[IMGCAP(1)]Whether you are graduating from college with a degree in accounting, or moving into the profession from an established career, the first position you will most likely hold in an accounting firm is that of staff accountant.

It can be challenging, but with a strong work ethic and an inquisitive mind, many opportunities will be presented and you can build a solid foundation for success.

Initially, you may be assigned light tax work, or act as the “tick and tie” person on review and audit engagements. A challenging task or acting as a team member on a significant engagement is an opportunity to separate yourself from your peers.

Asking questions of your superiors is imperative. Always look to obtain as much information as possible and be proactive in all assigned tasks. This is the time to begin developing your analytical and technical skill set.

While situations will arise in which you have minimal to no experience, whether in tax or assurance services, you aren’t expected to be an expert at this stage. Individuals at the manager and partner level are realistic and understanding of the learning curve, and well-established firms have the proper processes in place to help you succeed.

From Staff to Senior
When making the jump from staff to senior, you have already proven to your employer and your peers that you have the necessary skill set to lead engagements. In each engagement it is important to take ownership of your work and to be able to take the job from start to finish.

[IMGCAP(2)]As the direct client contact, developing a strong relationship is essential. Not only will your employer expect a lot out of you in this new role, your clients will as well.

The workload presented can, at times, be overwhelming because the level of responsibility is greater than you will have previously experienced in your career. Adequate planning is critical in meeting not only the firm’s, but the client’s expectations.

Communication is paramount in all phases of the engagement. As a senior you will be a mentor to your staff-level team members. Providing staff with adequate guidance and an open line of communication will ensure the job runs smoothly. Take the time each day to contact the partner or the manager-in-charge to discuss any pertinent matters discovered during fieldwork, deliver an update on expected job completion, discuss those issues which are unclear, and support the positions you have taken.

At the conclusion of each assignment, a vital aspect of measuring your performance is having a 15-minute discussion with your superiors about your strengths and weaknesses on that particular job.

The ultimate goal is improvement and career progression—it is vital to have an understanding of where you stand.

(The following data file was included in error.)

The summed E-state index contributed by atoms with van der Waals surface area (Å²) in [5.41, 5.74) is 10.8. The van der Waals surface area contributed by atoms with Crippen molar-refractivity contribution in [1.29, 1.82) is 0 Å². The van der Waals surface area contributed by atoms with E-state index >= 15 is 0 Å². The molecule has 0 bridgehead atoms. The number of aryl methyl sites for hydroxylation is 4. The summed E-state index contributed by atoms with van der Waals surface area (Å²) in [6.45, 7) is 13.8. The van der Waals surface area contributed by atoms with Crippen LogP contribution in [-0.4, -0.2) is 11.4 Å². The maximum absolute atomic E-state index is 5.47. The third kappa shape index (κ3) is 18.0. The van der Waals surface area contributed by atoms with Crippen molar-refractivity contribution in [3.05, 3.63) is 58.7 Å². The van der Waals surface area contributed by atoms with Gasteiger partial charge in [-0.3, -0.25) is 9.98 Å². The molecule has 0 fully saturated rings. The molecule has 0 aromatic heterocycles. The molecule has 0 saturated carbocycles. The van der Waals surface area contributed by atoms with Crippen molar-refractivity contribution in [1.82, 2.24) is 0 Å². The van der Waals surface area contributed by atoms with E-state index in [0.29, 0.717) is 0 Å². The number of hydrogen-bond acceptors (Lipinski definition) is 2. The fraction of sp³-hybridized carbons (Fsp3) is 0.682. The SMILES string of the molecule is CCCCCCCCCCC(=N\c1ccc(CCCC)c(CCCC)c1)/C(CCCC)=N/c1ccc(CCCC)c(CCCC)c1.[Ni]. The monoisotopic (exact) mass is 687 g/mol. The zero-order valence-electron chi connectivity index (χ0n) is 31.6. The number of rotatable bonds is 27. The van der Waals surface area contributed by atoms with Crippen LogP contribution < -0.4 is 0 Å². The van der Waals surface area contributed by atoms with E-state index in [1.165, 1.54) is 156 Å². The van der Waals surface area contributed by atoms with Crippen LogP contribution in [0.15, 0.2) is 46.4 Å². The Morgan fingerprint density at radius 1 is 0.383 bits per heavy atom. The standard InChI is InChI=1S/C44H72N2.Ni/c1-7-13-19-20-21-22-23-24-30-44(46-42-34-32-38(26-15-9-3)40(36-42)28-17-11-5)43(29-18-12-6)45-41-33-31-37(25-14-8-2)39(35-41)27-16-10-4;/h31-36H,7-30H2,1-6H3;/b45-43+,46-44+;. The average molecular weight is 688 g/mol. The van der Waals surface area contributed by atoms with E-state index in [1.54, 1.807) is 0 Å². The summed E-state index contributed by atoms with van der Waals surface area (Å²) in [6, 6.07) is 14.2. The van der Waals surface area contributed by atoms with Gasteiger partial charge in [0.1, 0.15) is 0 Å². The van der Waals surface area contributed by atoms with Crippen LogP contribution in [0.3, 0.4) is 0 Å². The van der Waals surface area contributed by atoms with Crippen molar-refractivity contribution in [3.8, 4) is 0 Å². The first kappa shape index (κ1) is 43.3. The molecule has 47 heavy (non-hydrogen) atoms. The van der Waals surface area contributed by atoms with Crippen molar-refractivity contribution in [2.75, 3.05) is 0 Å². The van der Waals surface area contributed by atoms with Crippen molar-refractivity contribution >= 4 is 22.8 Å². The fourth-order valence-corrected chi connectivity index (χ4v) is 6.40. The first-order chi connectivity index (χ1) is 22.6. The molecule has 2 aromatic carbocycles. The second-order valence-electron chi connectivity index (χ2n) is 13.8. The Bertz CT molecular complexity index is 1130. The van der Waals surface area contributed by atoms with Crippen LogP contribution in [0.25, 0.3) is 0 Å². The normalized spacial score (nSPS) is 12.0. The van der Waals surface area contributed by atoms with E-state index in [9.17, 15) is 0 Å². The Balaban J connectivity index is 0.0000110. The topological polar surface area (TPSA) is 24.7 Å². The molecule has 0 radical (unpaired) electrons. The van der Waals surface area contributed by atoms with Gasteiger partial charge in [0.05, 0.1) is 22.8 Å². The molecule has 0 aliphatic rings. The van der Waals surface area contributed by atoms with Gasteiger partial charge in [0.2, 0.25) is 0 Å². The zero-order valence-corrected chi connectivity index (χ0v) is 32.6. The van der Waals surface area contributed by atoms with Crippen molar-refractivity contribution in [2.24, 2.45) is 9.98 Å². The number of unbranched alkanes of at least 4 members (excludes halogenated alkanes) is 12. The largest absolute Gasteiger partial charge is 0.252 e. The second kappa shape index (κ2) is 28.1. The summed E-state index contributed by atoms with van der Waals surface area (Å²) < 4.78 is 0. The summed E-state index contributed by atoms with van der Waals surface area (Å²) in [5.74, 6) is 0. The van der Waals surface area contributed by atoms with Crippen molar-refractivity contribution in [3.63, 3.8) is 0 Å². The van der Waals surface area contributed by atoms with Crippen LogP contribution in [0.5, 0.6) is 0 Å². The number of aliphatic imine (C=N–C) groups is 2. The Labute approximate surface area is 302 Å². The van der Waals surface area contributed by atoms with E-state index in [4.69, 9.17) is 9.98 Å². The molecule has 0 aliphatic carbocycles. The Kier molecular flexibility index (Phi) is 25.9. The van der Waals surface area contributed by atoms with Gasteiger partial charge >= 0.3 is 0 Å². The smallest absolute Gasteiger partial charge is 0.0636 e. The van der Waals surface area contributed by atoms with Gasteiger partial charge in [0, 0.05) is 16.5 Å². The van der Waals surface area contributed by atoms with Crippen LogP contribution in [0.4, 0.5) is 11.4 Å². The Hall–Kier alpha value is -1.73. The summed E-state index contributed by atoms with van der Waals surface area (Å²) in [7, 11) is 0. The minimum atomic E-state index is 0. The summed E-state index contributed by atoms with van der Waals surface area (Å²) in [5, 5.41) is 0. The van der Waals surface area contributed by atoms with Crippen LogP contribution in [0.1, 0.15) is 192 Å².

Are your technical skills developing as they should be? Are you effectively managing and guiding staff? Are you doing well with your client responsibilities and growing the relationship?

From Senior to Manager
Typically, when trying to grow from a senior accountant to a manager, your day-to-day technical skill set isn’t the defining factor for promotion. Having an adequate technical skill set at this level is a given.

[IMGCAP(3)]When moving from senior to manager, you should be comfortable with the specifics of the industries you work in and have an idea of where you may want to specialize. Also, you should be capable of training others in these areas and making certain technical decisions. You will still run across situations that are new or on which you need to consult a more experienced accountant, but these will be increasingly rare.   

One of the most difficult challenges in becoming a manager is how to change the way your employer and peers perceive you. This can be a challenge both prior to and after promotion, as changing these perceptions often takes dedicated effort. You must be seen as more than an individual who does good work. You must be someone who is able to lead and mentor a group of people while still creating a quality end product. Also, clients must trust you as a key person on the account and go to you with questions and information.

The most effective way to make this transition is to talk candidly to the managers and partners on your engagements about how you can take on more responsibility and to generally express your interest in being more involved in important client meetings. Those higher up in your firm should have a vested interest in you progressing both at your firm and on their engagements—it will enable them to spend more time on building their careers as well!